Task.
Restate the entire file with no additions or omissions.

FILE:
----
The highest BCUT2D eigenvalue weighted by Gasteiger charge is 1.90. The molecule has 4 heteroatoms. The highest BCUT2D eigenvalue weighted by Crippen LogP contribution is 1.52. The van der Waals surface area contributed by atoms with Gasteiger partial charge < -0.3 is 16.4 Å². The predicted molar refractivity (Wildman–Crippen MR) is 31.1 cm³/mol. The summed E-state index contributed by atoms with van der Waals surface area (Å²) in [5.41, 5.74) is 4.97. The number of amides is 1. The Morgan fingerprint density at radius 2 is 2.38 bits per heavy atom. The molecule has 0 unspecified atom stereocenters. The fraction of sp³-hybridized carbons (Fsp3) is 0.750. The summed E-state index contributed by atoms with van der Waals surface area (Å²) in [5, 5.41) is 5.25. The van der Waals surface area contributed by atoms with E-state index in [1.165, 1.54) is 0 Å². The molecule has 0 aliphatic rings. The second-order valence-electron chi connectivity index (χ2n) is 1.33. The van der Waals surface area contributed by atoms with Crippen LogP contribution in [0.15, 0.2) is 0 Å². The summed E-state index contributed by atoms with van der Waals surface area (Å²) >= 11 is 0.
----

The highest BCUT2D eigenvalue weighted by Gasteiger charge is 1.90. The molecule has 4 heteroatoms. The highest BCUT2D eigenvalue weighted by Crippen LogP contribution is 1.52. The van der Waals surface area contributed by atoms with Gasteiger partial charge < -0.3 is 16.4 Å². The predicted molar refractivity (Wildman–Crippen MR) is 31.1 cm³/mol. The summed E-state index contributed by atoms with van der Waals surface area (Å²) in [5.41, 5.74) is 4.97. The number of amides is 1. The Morgan fingerprint density at radius 2 is 2.38 bits per heavy atom. The molecule has 0 unspecified atom stereocenters. The fraction of sp³-hybridized carbons (Fsp3) is 0.750. The summed E-state index contributed by atoms with van der Waals surface area (Å²) in [5, 5.41) is 5.25. The van der Waals surface area contributed by atoms with E-state index in [1.165, 1.54) is 0 Å². The molecule has 0 aliphatic rings. The second-order valence-electron chi connectivity index (χ2n) is 1.33. The van der Waals surface area contributed by atoms with Crippen LogP contribution in [0.15, 0.2) is 0 Å². The summed E-state index contributed by atoms with van der Waals surface area (Å²) >= 11 is 0.